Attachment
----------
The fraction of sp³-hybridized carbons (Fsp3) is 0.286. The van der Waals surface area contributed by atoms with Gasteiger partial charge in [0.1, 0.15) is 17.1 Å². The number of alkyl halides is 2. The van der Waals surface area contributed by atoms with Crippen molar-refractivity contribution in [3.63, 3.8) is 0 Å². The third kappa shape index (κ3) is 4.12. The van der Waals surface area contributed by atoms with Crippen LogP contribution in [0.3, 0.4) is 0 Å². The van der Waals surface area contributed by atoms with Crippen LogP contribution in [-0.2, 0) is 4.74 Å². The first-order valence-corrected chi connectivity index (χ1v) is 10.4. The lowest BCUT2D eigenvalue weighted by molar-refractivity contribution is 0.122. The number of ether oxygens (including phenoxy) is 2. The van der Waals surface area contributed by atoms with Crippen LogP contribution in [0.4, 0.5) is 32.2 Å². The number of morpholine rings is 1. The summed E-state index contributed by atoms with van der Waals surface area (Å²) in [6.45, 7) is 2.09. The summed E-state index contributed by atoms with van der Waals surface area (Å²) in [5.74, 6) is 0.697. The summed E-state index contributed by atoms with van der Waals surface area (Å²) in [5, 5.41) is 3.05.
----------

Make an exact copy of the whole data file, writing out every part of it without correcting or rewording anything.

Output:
The fraction of sp³-hybridized carbons (Fsp3) is 0.286. The van der Waals surface area contributed by atoms with Gasteiger partial charge in [0.1, 0.15) is 17.1 Å². The number of alkyl halides is 2. The van der Waals surface area contributed by atoms with Crippen molar-refractivity contribution in [3.63, 3.8) is 0 Å². The third kappa shape index (κ3) is 4.12. The van der Waals surface area contributed by atoms with Crippen LogP contribution in [0.3, 0.4) is 0 Å². The van der Waals surface area contributed by atoms with Crippen LogP contribution in [-0.2, 0) is 4.74 Å². The first-order valence-corrected chi connectivity index (χ1v) is 10.4. The lowest BCUT2D eigenvalue weighted by molar-refractivity contribution is 0.122. The number of ether oxygens (including phenoxy) is 2. The van der Waals surface area contributed by atoms with Crippen LogP contribution in [0.4, 0.5) is 32.2 Å². The number of morpholine rings is 1. The summed E-state index contributed by atoms with van der Waals surface area (Å²) in [6.45, 7) is 2.09. The summed E-state index contributed by atoms with van der Waals surface area (Å²) in [5.74, 6) is 0.697. The summed E-state index contributed by atoms with van der Waals surface area (Å²) in [5, 5.41) is 3.05.